Pace Lubin


December 3rd, 2004

Inaugural Pace Pitch Hits Home Run (PDF) from the March 2005 Opportunitas
Budding Entrepreneurs Come Out Swinging at Inaugural Pace Pitch Contest from the January 2005 eLubin
PACE Attracts Budding Entrepreneurs (PDF) from the January 2005 CSIS: Communiqué
November 30, 2004—Pitch your wagon to a star: Pace starts contest for best business pitches (press release)

Click to view photos from the Pitch Contest.

From the January 2005 eLubin:

Budding Entrepreneurs Come Out Swinging at Inaugural Pace Pitch Contest

Clinical Professor of Management Bruce Bachenheimer, who teaches entrepreneurship at the Lubin School, had the idea, and JPMorgan Chase funded it: A Pitch Contest where budding entrepreneurs can pitch their business ideas to a panel of experts who will judge the viability of the concept as a business venture.

Bachenheimer, a successful entrepreneur himself, said he based his idea for the pitch contest on the "Elevator Pitch" concept, popular in the venture capital community. "It is an extremely concise presentation of an entrepreneur's idea, business model, marketing strategy, competitive analysis, and financial plan, which is delivered to potential investors. The premise is that it could be made in a few minutes, should the entrepreneur spot a potential investor on an elevator and have the opportunity to pitch their idea during the brief ride," he explained.

On December 3, 2004, the Pitch Contest took place on the Pace downtown New York campus, with 17 contestants presenting their ideas in one of three categories: New Business Concepts, Social Ventures, or Wild n' Crazy Ideas, to a panel of distinguished judges, representatives from JPMorgan Chase Bank, and an enthusiastic audience of over 60 people from Pace and the outside community.

First year MBA student Rui Jin (Amanda) was the overall winner of $1,000 for her idea of "A Culture Adventure in China." Ms. Rui plans to set up one-month culture immersion trips to China for "American born Chinese youth (ABC) where they would study Chinese language, experience Confucian culture, communicate with local contemporaries, eat authentic Chinese food, and live with host families." Her PowerPoint presentation, lively and enthusiastic description of her business concept, and her poise under pressure were the winning combination for the judges and for the audience as well. Rui has only been in this country for one semester, didn't speak very much English when she arrived, and yet has mastered one of the most difficult things in a new culture – convincing investors to put their money into your business.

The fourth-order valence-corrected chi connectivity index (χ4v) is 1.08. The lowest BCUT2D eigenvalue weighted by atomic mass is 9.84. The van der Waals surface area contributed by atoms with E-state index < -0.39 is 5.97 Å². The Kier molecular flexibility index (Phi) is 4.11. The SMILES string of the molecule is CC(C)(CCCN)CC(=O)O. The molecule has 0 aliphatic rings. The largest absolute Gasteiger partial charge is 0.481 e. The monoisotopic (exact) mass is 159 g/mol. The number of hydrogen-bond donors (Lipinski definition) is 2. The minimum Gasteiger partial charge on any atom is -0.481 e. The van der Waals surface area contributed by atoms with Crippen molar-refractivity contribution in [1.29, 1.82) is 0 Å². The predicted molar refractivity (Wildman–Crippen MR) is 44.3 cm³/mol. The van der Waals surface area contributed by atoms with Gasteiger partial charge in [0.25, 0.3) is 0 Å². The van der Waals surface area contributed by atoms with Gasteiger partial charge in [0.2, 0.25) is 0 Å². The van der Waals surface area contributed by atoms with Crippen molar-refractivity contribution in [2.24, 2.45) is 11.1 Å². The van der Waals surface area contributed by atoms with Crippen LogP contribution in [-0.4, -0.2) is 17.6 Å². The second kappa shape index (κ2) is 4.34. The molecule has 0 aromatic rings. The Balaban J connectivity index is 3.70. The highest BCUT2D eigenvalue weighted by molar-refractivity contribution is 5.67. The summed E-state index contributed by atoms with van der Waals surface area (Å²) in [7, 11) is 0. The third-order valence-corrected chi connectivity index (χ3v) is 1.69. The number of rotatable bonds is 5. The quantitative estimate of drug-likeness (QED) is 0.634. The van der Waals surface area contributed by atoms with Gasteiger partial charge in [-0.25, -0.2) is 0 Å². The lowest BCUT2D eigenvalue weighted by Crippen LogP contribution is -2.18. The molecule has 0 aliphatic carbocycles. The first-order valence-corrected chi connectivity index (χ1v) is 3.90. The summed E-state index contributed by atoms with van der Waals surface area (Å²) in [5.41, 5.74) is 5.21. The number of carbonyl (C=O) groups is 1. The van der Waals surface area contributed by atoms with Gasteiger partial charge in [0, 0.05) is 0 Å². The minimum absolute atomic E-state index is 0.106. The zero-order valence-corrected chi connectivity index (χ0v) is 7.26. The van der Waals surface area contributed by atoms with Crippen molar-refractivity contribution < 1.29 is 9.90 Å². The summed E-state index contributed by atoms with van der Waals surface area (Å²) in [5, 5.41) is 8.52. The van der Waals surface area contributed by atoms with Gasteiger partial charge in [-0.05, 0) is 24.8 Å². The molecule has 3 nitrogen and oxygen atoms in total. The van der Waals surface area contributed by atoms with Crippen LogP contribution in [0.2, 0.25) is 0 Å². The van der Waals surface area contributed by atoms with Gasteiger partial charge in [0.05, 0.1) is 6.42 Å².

The panel of six distinguished judges included: Carolyn Chin, MBA – CEO of Cebix; Clarence B. Jones, C.P.A., J.D. – executive consultant, Marks Paneth & Shron, LLP; Emanuel Martinez, C.P.A., M.B.A. – managing director, GreenHills Ventures, LLC; Brian J. Nickerson, Ph.D., J.D. – director, The Michaelian Institute for Public Policy and Management at Pace; Jerald Posman, M.B.A. – director, Project Enterprise; and Charles F. Ryan, M.B.A. – vice president, Small Business Financial Services, JPMorgan Chase Bank.

In addition to the top prize to Rui Jin, each of the judges awarded a $250 prize to a contestant of their choice, whom they thought had been most persuasive in presenting their pitch. The awards were presented at a reception immediately following the contest.

The Pitch contest was held in association with the Small Business Development Center at Pace (SBDC), directed by Ira Davidson, and the University's new business accelerator, Second Century Innovation and Ideas Corp (SCI2), directed by Dr. Victor Goldsmith, associate provost for research and economic development. In addition, the Pace Association for Collegiate Entrepreneurs (PACE), and the University's newest student organization, took an active role in promoting the event.

Pace has been ranked as one of the nation's 'Top 100 Entrepreneurial Colleges' by Entrepreneur magazine. In synergy with Pace's motto of "Opportunitas," this contest, according to Professor Bachenheimer, "serves to better empower students and others through experiential learning to identify, evaluate, develop, present, and capitalize on new opportunities." For more information, visit